Lots of sleep probably but I miss spending time just me and the hubby so having a weekend away from the kids. Whether it’s at home or somewhere nice. 

Sounds wonderful. Claire, thank you so much for joining me on the blog at last, it’s been wonderful.

Claire’s debut novel, Perfect Lie, is out now and you can buy a copy here.

book cover

What is ‘perfect’ trying to hide?
Jen Garner tries her best to be ‘wife and mother of the year’. She helps organise school plays and accompanies her husband to company dinners, all with a big smile on her face.
But Jen has started to receive strange gifts in the post … first flowers, then a sympathy card.
It could just be a joke; that’s what she tells herself. But then the final ‘gift’ arrives, and Jen has to question why somebody is so intent on shattering her life into pieces …

Claire Sheldon lives in Nottingham with her family, a cat called Whiskers and a dog called Podrick.

She suffers from Multiple Sclerosis and as a result of the disease had to reduce her hours working in insurance for an Insolvency Insurer. This spare time enabled her to study a creative writing course which inspired her to write her debut, Perfect Lie.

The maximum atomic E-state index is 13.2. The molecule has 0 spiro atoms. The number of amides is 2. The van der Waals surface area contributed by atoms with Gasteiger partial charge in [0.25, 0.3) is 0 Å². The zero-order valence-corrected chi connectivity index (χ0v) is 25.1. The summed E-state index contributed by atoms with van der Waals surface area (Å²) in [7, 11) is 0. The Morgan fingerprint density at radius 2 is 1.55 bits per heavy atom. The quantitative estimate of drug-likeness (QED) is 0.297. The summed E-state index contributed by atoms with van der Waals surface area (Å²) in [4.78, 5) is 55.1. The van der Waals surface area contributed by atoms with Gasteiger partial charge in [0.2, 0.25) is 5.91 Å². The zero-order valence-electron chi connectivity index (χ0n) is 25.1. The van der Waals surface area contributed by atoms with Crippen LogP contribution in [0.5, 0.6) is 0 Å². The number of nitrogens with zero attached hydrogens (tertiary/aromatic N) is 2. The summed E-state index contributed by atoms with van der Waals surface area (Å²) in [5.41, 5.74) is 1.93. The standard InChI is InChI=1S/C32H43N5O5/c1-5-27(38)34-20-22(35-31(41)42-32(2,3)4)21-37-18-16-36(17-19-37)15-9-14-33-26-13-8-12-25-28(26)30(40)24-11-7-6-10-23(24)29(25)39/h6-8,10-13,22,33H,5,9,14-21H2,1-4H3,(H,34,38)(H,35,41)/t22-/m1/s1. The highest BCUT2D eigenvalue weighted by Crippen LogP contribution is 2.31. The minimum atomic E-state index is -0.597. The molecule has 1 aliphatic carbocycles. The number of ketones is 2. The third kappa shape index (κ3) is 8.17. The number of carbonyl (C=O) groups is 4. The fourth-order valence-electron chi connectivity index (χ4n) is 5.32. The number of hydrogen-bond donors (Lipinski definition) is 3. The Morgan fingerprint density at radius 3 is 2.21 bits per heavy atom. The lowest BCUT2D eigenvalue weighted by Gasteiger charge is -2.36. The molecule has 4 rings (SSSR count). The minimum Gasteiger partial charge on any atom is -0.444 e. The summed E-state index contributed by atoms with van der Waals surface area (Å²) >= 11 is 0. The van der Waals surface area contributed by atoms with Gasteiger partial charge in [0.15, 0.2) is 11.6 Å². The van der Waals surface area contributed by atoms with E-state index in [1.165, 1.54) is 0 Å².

When Claire isn’t working she enjoys reading crime novels and listening to music – the band Jimmy Eat World is her biggest muse! Claire is also an avid reader and book blogger. The inspiration for her novels comes from the hours spent watching The Bill with her grandparents and auntie; then later, Spooks and other detective programmes like Morse, A Touch of Frost and Midsomer Murders. 

You can connect further with Claire and her writing via her blog, Facebook and Twitter.

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Desert Island Books… with Katie Wells

Desert Island Books

Over the past eight months I have really enjoyed sharing with my readers the shortlist of books that I would want with me if I were to be stranded indefinitely on a desert island, all alone and forced to reread them in perpetuity (and there are still four more books to come on my list.)